The battle against those who steal taxpayer dollars through Medicare fraud and other health care fraud took a step forward this week. The Senate is now considering the “Health Care Fraud Enforcement Act,” which will enhance the government’s tools used to investigate and remedy Medicare and Medicaid fraud.
After a Senate Judiciary Committee hearing Wednesday on “Effective Strategies for Preventing Health Care Fraud,” Senators Leahy, Kaufman, Specter, Kohl, Schumer, and Klobuchar sponsored the new anti-fraud measure.
Excerpts of the Senate announcement follow:
The bill makes straightforward but critical improvements to the federal sentencing guidelines, to health care fraud statutes, and to forfeiture, money laundering, and obstruction statutes, all of which would strengthen prosecutors’ ability to combat this particularly destructive form of fraud. These improvements include:
o Sentencing increases: The bill directs the Sentencing Commission to increase the guidelines range for health care fraud offenses and clarifies that the full potential scope of the fraud should be considered at sentencing.
o Redefining “health care fraud offense”: The bill includes all health care crimes within the definition of “health care fraud offense,” regardless of where they are codified. (ERISA, drug marketing, and kickback crimes are currently not included) This change will make available to law enforcement the full range of antifraud tools, including criminal forfeiture and obstruction penalties, to combat these offenses.
o Improving whistleblower claims: Kickbacks lead to unnecessary and risky medical care and pervert the doctor-patient relationship. This bill clarifies that all payments made pursuant to illegal kickbacks are false for purposes of the False Claims Act.
o Creating a common-sense mental state requirement for health care fraud offenses: Some courts have held that defendants must be aware that their conduct violates a specific provision of criminal law in order to be held accountable. This bill restores the original intent of Congress that a person is guilty of a health care offense if he knowingly does what the law forbids.
o Increasing funding: Money spent on health care fraud prevention and enforcement is returned manifold through costs savings and civil and criminal recoveries. This bill authorizes a modest, yet significant, increase in federal antifraud spending of $20,000,000 per year through 2016.
The new bill would add to legislation earlier this year to strengthen law enforcement statutes aimed at fraud, the Fraud Enforcement and Recovery Act.
Of particular importance to qui tam whistleblower cases under the False Claims Act, the nation’s major whistleblower law, the new bill removes any ambiguity that “kickbacks” violate the False Claims Act. The official summary discusses kickbacks in section 2(c):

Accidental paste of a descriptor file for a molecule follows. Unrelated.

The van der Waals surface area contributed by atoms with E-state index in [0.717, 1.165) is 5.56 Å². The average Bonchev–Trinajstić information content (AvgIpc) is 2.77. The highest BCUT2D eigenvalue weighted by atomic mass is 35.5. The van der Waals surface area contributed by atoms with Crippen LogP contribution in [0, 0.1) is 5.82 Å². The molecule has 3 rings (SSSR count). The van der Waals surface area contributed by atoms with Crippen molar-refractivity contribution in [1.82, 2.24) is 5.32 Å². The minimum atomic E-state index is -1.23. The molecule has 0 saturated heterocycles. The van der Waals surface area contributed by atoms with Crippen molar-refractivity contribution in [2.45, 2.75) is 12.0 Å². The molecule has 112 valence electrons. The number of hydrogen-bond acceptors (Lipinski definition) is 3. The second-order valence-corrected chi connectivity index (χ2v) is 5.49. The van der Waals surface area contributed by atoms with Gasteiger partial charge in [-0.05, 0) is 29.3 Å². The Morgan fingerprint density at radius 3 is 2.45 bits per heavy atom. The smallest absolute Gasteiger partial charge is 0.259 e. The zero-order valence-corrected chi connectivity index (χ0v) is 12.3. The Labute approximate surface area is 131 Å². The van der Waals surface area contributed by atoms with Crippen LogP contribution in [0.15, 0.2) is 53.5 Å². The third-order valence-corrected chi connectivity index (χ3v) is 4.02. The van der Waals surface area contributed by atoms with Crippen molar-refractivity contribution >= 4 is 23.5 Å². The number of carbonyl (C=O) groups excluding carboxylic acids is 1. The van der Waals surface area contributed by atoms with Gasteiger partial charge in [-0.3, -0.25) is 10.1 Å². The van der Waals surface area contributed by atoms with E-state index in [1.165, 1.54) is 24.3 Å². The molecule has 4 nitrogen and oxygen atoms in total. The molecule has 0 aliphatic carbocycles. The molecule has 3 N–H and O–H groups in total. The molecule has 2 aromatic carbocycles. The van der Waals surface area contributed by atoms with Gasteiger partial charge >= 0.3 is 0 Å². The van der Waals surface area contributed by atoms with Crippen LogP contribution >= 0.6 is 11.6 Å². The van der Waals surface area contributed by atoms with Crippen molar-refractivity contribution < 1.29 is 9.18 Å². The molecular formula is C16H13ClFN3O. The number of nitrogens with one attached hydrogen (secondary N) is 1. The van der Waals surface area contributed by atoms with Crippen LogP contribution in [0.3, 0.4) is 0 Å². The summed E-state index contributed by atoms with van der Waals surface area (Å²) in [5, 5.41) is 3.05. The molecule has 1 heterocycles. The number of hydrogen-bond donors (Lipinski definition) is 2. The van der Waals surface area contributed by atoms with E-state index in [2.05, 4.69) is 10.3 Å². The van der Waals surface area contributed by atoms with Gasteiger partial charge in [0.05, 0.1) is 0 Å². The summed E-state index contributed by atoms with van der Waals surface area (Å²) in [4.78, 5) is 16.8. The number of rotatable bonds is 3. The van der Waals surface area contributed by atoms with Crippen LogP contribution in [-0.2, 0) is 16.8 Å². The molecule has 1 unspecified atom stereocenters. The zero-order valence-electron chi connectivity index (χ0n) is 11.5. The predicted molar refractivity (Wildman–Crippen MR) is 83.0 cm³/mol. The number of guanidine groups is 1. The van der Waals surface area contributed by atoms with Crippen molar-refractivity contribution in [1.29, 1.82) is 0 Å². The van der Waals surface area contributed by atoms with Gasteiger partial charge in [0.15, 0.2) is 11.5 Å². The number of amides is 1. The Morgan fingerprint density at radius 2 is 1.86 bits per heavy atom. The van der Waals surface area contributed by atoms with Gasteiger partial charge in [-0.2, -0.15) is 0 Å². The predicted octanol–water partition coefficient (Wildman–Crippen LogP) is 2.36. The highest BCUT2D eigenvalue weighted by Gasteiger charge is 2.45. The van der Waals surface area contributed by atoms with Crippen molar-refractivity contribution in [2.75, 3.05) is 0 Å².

Section 2(c). Kickbacks
All too often, health care providers secure business by paying illegal kickbacks, which needlessly increase health care risks and costs. When a doctor’s independent judgment is compromised by a kickback, the patient faces the risk that the doctor is making decisions that are not in the patient’s best interest. In addition, excessive payments to doctors increase health care costs, may result in unfair competition, and may compromise medical research independence and the standards of scientific integrity.
The Department of Justice has had success both prosecuting illegal kickbacks and pursuing False Claims Act (FCA) matters predicated on underlying violations of the Anti-Kickback Statute (AKS). Nevertheless, defendants in such FCA cases continue to mount legal challenges. A court recently held that, even though a device company may have paid a kickback to a doctor to use a particular medical device, the bill for the procedure to implant the device was not false because the claim was submitted by the innocent hospital, and not by the doctor. United States ex rel. Thomas v. Bailey, 2008 WL 4853630 (E.D. Ark.) (Nov. 6, 2008). In other words, a claim that results from a kickback and that is false when submitted by a wrongdoer is laundered into a “clean” claim when an innocent third party finally submits the claim to the government for payment. This has the effect of insulating both the payor and the recipient of the kickback from FCA liability. This obstacle to a successful FCA action particularly limits Department’s ability to recover from pharmaceutical and device manufacturers, because in such instances the claims arising from the illegal kickbacks typically are not submitted by the physicians that received the kickbacks, but by pharmacies and hospitals that had no knowledge of the underlying unlawful conduct.
This section remedies the problem by amending the AKS to ensure that all claims resulting from illegal kickbacks are false, even when the claims are not submitted directly by the wrongdoers themselves. (Notably, in such circumstances, neither AKS nor FCA liability will lie against an innocent third party that submitted the claim but lacked the requisite intent required under those statutes.)
The full text of the bill is below: